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Wandering Down Hawthorne, Aerial Tram, Dinner, Donuts and Art

One day, November 3, 2011 to be exact, Jackie had an appointment on Hawthorne and I accompanied her. While she was in the office, I decided to walk and take pictures. I had an hour; that would be more than enough time. If you have never been to Portland, this is a pretty decent description of this area:
Undoubtedly, Hawthorne is one of the most unique, and most popular areas in Southeast Portland. The area is known for its wonderful restored Old Portland homes, liberal residents, and fun and funky feel. The street is lined with unique restaurants and shops, and has a definite Portland-local flair. There are a lot of words you could use to describe the locals who live in the Hawthorne District; activist, environmentalist, educated, opinionated, hippie, hipster, Gen X-er, entrepreneur...and more.
The first time I had been to the area was when I visited during the summer. I was downtown and decided to walk back to my hotel. Unfortunately, I got massively lost and ended up in a not-so-nice area after dark. But the walk through Hawthorne was great!

The Walk Down Hawthorne

First off, I had no plan or idea where to go. I figured I could simply walk and walk and walk, continuously, until I was 30 minutes up the road, then come back. At first I was walking past some nice houses. Now that I have an okay camera I find myself taking more photos. But then I get self-conscious. What if these people get angry I am taking a bunch of pictures of their house? Nobody has yet. I guess that is a good sign.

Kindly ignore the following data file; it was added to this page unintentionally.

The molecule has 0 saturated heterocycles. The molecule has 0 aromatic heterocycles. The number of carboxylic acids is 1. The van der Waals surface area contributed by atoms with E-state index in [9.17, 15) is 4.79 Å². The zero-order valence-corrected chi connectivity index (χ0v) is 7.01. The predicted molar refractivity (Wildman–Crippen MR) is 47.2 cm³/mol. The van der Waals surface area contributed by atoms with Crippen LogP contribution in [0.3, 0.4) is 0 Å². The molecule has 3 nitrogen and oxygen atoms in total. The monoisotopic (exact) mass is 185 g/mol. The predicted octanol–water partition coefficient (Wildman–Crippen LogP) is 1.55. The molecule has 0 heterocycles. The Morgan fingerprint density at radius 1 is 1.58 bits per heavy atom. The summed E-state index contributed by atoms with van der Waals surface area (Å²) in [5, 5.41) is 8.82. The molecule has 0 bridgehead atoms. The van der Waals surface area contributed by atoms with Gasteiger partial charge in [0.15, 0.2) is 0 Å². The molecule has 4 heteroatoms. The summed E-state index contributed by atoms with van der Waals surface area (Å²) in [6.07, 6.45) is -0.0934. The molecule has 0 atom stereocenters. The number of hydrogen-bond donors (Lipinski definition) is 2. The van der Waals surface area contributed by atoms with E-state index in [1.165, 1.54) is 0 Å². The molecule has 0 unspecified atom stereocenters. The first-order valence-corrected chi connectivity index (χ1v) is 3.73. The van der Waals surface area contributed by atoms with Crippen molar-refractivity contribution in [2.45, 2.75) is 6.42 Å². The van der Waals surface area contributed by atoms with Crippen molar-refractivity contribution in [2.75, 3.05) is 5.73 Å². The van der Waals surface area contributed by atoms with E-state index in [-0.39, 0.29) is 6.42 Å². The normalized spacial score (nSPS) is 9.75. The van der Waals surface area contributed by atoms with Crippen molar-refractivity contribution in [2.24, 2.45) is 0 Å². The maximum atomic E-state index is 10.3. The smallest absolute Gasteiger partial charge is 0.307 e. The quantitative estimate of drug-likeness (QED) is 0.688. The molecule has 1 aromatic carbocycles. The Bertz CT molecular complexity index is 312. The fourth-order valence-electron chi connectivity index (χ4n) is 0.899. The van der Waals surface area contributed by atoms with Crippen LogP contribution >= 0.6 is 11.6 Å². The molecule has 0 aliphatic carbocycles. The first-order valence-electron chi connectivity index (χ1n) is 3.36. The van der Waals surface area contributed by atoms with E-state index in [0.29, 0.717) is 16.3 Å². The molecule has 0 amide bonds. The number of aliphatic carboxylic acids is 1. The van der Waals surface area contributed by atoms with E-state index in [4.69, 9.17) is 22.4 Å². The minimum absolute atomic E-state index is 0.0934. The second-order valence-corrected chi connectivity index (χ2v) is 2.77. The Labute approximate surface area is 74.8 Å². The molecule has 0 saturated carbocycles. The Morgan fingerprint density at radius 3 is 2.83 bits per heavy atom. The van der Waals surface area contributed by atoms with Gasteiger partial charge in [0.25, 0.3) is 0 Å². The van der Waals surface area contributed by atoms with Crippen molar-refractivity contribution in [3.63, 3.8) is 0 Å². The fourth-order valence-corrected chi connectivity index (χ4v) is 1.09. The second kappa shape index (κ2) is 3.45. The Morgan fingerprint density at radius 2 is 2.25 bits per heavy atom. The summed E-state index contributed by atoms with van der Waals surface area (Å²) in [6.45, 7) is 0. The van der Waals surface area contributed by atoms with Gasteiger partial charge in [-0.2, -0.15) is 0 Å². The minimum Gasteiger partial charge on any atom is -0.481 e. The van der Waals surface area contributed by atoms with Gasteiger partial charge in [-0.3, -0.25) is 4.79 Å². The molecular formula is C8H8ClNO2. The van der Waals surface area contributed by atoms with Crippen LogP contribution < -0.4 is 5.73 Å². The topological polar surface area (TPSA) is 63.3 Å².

I probably should have gone to see Clap Your Hands Say Yeah...

As I got closer to the bridge, the buildings increasingly became businesses instead of houses and apartments. First were some restaurants, then some car part places, then office buildings, then a strip club. And the whole thing became much less warm and bohemian-whatever and a lot more cold and industrial.

Girls, Girls Girls!

Next to the Hawthorne strip club

"Beware the revolution, for we will harm no soul but property is gonna catch hell!"

Somebody was sad Macho Man Randy Savage died.
One of my favorite places to take photos is on the bridges that cross into downtown Portland. I hung out there for a bit. I ended up nearly halfway across the Hawthorne bridge when I decided it was time to head back.

Portland Aerial Tram at OHSU

By the time I got back, Jackie was done with her appointment and we decided to go see the tram. The Portland Aerial Tram shuttles people between two parts of OHSU. It takes people, including hospital personel, patients and normal riders, across I-5 and the Lair Hill neighborhood. The view during the trip is great, but the view from the platform at the top is spectacular.

Flying over the city just like at the end of Willy Wonka and the Chocolate Factory!

Trying to Eat at Slabtown

By now we had both built up quite the appetite. Using Jackie's Android phone, or "fancy phone" as I like to call it, we found a place tagged with "rock n roll · pinball machines · dive bar · paul collins · garage rock," all things I enjoy. The place was Slabtown, located at 1033 NW 16th Avenue. We walked in and there were three people at the bar, two people playing pool and no employees in sight. There was no sound other than the pool balls crashing into one another. No music, no talking, no tv, nothing. After walking around for a few minutes, perplexed, nobody seemed to want to sell us anything so we left. Fortunately we saw this cool construction sign with a Super Mario sticker affixed to it.